October 25, 2018
The Pillars of Earth
Originally published August 11, 2009
image by Chris Kotsiopoulos, Mt. Olympus, Greece
Immediately invoking the famous Hubble Space Telescope image called the Pillars of Creation, Chris' more worldly view shows the end result of activity within the cosmic pillars. Within those gaseous columns are many star-forming regions where collapse of dust and gas transform nearly vacuous space into globes of incandescent nuclear fusion surrounded by smaller, colder worlds of rock. We live on one and the Moon is another, and together we circle the Sun, all created from gases and dust 4.55 billion years ago. As the gaseous debris cooled small pieces of mineral and rocks condensed out and began to collide. Pieces that stuck accreted and grew bigger creating planetesimals that ultimately made planets and moons. The last planetesimals are still orbiting in the asteroid belt and as the Oort Cloud, and evidence for many of their lost brethren are visible in this image as small bright spots on the Moon.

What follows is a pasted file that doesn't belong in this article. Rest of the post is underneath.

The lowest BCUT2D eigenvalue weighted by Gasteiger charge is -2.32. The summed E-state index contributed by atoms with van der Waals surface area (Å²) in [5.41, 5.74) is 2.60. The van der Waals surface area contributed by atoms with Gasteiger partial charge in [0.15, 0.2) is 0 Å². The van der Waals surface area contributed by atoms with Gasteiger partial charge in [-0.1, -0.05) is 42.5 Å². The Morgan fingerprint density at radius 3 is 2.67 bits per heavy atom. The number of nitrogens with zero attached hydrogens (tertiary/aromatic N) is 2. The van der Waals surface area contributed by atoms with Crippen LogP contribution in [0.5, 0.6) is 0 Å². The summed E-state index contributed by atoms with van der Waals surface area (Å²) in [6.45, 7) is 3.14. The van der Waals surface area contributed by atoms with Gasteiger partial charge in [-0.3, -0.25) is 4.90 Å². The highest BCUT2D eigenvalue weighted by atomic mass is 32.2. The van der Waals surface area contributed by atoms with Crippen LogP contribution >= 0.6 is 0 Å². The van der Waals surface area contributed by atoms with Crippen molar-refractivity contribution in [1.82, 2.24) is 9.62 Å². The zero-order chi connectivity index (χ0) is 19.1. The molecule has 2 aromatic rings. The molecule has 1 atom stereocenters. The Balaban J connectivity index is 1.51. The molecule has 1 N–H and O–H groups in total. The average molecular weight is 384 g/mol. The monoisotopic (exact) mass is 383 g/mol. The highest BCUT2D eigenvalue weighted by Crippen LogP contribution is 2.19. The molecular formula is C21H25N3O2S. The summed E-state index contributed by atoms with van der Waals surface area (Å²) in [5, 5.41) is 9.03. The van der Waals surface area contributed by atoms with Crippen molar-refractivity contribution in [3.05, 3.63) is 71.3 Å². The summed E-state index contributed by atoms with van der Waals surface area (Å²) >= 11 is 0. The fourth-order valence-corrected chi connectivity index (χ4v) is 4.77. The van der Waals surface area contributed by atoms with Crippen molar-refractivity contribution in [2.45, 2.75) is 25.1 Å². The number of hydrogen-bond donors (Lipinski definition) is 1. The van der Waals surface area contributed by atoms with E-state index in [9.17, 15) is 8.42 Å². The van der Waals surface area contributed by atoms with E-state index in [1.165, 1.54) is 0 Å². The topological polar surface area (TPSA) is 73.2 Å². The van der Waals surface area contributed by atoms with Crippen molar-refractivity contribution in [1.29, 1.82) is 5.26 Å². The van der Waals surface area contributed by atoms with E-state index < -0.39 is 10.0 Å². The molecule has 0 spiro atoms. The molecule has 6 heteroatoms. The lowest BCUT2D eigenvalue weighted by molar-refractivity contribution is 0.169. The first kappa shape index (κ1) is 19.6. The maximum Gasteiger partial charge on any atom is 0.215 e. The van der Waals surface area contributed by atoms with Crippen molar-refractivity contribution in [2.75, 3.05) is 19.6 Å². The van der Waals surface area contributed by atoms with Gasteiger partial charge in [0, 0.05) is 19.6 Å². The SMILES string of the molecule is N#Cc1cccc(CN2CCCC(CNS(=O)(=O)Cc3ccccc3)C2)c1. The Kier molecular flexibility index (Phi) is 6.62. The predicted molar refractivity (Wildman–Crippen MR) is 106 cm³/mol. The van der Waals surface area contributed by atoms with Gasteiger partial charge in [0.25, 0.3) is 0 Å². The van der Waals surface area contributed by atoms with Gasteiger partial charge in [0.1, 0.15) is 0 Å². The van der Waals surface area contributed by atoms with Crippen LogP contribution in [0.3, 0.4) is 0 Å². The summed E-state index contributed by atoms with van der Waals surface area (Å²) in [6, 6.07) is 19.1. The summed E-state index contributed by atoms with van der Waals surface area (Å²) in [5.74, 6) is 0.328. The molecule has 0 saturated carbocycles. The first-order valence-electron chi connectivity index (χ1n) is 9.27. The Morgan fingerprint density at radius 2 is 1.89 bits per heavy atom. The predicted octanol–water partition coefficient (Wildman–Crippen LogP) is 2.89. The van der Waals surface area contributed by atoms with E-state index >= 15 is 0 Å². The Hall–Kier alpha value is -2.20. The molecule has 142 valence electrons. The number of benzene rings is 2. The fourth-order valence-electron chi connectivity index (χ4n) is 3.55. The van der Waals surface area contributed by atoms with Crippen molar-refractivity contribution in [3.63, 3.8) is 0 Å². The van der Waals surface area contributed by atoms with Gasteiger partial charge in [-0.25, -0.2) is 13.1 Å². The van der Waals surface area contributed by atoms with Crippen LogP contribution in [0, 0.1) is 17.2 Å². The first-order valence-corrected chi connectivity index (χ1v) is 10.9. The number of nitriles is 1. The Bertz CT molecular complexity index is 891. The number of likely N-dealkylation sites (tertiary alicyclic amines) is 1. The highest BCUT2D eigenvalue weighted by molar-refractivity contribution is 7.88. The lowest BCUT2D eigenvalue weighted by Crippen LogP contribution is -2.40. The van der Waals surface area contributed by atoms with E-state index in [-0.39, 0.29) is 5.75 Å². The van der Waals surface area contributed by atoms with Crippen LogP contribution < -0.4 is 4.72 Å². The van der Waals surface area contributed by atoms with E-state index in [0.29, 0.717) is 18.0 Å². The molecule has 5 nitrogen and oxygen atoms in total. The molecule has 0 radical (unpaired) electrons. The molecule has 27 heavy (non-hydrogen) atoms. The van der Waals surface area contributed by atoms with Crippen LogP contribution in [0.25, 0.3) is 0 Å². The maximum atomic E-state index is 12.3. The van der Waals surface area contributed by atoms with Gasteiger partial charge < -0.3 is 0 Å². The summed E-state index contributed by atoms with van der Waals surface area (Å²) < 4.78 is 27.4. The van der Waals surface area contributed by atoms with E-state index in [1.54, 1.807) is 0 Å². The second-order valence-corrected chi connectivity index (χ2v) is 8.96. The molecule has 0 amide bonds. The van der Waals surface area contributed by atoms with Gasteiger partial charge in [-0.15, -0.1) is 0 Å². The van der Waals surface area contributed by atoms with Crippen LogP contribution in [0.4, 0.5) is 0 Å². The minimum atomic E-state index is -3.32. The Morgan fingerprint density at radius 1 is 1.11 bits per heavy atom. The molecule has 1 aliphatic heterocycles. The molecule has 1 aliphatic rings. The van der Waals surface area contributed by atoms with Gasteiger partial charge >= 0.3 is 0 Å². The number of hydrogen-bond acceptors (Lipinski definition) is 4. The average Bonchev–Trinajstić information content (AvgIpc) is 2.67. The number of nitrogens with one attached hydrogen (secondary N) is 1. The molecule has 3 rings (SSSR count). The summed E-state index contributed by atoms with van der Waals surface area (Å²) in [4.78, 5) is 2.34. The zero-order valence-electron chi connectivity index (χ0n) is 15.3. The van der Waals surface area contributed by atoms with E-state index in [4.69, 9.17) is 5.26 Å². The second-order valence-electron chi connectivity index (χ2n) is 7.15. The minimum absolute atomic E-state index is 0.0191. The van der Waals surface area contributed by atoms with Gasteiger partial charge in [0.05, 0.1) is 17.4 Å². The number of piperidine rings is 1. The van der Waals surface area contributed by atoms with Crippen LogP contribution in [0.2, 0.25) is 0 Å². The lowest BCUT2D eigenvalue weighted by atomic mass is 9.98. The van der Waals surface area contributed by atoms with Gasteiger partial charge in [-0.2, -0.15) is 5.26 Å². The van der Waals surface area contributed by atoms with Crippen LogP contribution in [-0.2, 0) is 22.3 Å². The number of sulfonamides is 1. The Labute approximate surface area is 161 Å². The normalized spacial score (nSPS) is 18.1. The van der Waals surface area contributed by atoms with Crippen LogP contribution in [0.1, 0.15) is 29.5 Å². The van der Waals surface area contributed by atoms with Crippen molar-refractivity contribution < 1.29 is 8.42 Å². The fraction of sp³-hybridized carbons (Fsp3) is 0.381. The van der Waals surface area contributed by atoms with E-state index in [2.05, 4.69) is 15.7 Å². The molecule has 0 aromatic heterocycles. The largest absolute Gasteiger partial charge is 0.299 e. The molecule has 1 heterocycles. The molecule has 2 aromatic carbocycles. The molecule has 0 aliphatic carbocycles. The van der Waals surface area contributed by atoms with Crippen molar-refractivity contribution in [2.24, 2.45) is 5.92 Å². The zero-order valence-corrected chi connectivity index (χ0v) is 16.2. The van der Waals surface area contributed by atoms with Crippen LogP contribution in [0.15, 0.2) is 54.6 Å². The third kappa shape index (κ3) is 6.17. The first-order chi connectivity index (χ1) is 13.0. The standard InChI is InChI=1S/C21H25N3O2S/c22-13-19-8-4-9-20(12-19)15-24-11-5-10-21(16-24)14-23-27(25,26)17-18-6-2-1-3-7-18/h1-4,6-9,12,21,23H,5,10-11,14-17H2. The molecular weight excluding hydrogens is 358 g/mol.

7/8/2009 6:35. Canon EOS DIGITAL REBEL XTi, Focal Length 200.0 mm (cropped), 1/250 sec, f/4, ISO 100
Chris' wonderful panorama view with the pillars barely visible.
Zond 7, launched by the USSR, flew around the Moon on this day in 1969 and returned film of 35 photos to Earth for processing.
Yesterday's LPOD: Moon Woman
Tomorrow's LPOD: Perspective